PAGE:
Congressional Democrats are desperate to find ways to pay for their proposed $3.5 trillion budget bill currently before Congress. One cost-saving provision they’ve offered as a pay-for is using the government to set prescription drug prices for Medicare Part D. Estimates indicate that such price-setting could save $500 billion over ten years.
Yet these cost savings would come at a high price for seniors, and indeed all patients with rare and chronic diseases, whose access to lifesaving medications would be threatened as a result. Moderate Democrats, who voted against moving forward on this price-setting plan this month, are right to reject it and should maintain their opposition in an upcoming showdown vote that may come this week.
Under Democrats’ proposals, the Department of Health and Human Services would have the power to exclude new drugs from Medicare formularies that don’t comply with government prices. Sen. Ron Wyden (D-OR) proposes using the Veterans Affairs price-setting approach, which relies heavily on eliminating innovative and effective drugs from formularies as a way to drive costs down. As a result of this blunt approach, the VA covers only 52% of the top 200 Medicare Part D brand drugs compared to an average of 75% for Part D overall.
In recent years, health plans have excluded more new medicines from their coverage. According to recent research by GoodRX, the proportion of available drugs covered by the average Medicare Part D plan fell from 73% to 56% between 2010 and 2019. Such reduced medication coverage is the most significant source of burdensome out-of-pocket drug costs. Democrats’ price-setting plans would exacerbate this patient burden by requiring patients to pay higher retail prices for medications not covered because they can’t meet government prices. (To the extent that patients are forced to avoid needed medications due to the resulting costs, expensive hospitalizations will increase, raising overall Medicare costs.)
According to the nonpartisan Congressional Budget Office, Democrats’ drug pricing plans will result in between 21 and 59 fewer medications brought to market. For those with rare and chronic diseases who depend on the prescription drug pipeline of new medications to save their lives and livelihoods, this outcome is unacceptable. The best hope for patients and caregivers like Dorothea Lantz from Miami, whose son has a rare disease known as Prader-Willi syndrome, is a breakthrough medication. Price-setting would make such new treatments less likely.
Democrats claim price-setting would only exclude medicines that an independent panel of experts would decide aren’t cost-effective. Yet a study by Columbia University economist Frank Lichtenberg found that between 2000 to 2005 limiting the use of new drugs deemed cost-ineffective in the VA system may have reduced the life expectancy or mean age of death of VA patients by about two months.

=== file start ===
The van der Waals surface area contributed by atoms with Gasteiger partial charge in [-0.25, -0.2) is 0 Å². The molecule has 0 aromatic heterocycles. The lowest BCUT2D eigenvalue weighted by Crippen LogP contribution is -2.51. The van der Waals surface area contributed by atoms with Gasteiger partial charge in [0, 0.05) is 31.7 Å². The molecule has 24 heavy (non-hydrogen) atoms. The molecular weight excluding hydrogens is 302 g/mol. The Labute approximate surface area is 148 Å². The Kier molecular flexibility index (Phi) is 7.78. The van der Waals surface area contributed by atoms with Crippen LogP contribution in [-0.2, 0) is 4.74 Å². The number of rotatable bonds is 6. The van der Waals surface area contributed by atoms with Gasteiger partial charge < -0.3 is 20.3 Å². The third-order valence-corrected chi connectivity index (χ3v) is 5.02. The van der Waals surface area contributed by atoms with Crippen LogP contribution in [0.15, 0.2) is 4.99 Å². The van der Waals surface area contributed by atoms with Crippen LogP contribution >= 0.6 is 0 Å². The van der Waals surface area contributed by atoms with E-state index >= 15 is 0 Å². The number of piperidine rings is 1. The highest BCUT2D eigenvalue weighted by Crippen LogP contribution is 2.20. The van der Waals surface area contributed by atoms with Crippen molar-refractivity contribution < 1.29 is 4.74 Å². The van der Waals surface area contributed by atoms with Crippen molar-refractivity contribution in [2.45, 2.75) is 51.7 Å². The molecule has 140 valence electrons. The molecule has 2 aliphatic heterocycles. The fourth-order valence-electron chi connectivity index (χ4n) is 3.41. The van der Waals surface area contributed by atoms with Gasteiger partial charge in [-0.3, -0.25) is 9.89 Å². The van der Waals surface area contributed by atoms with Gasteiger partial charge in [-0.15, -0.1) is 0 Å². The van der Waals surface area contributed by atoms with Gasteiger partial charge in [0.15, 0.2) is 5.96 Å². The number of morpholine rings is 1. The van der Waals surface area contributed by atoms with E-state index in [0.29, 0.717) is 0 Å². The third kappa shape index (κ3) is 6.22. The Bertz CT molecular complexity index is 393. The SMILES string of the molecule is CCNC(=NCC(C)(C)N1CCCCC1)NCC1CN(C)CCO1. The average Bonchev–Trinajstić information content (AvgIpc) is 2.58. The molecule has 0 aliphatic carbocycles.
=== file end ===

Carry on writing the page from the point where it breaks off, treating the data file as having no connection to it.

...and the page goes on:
More recently, the VA followed recommendations from a third party – the Institute for Clinical and Economic Review (ICER) — to restrict hepatitis C cures to patients with very advanced diseases. As a result, the VA hep C cure rate was 67 percent compared to 95 percent in clinical trials.
Price-setting negotiation also causes life-denying delays. The average time to determine a government price for a drug is about a year. In Europe, a 12- to 15-month price determination for two new cancer drugs (ipilimumab for melanoma and abiraterone for advanced prostate cancer) significantly delayed patient access, potentially costing 30,000 life years, according to a major study.
A study Robert co-authored found that such negotiations and ICER-like cost-effectiveness determinations would increase R&D costs for new medications by 50 percent of Phase 3 clinical trials costs. These costs would reduce R&D spending by more than $32 billion over ten years and cost Americans over 81 million life-years.
Recognizing these unacceptable consequences of prescription drug price setting, some moderate Democrats oppose this proposal. Three House Democrats voted in a key committee hearing this month to block this provision from advancing as part of the broader budget effort. “I just don’t think paying for a lot of things by crippling investments in life sciences is really the way to go forward,” said Rep. Scott Peters (D-CA) in explaining his opposition.
Yet House Democrat leaders are moving forward anyway and daring them to vote no again when this provision is voted on as part of the broader budget package as soon as next week. To kill this penny-wise, pound-foolish proposal for good, more legislators should stand up for their patient constituents and heed this warning about the high price of artificially low-cost drugs.
• Robert Goldberg is co-founder and vice president of The Center for Medicine in the Public Interest. Terry Wilcox is the executive director of Patients Rising. They are the cohosts of the Patients Rising Podcast.
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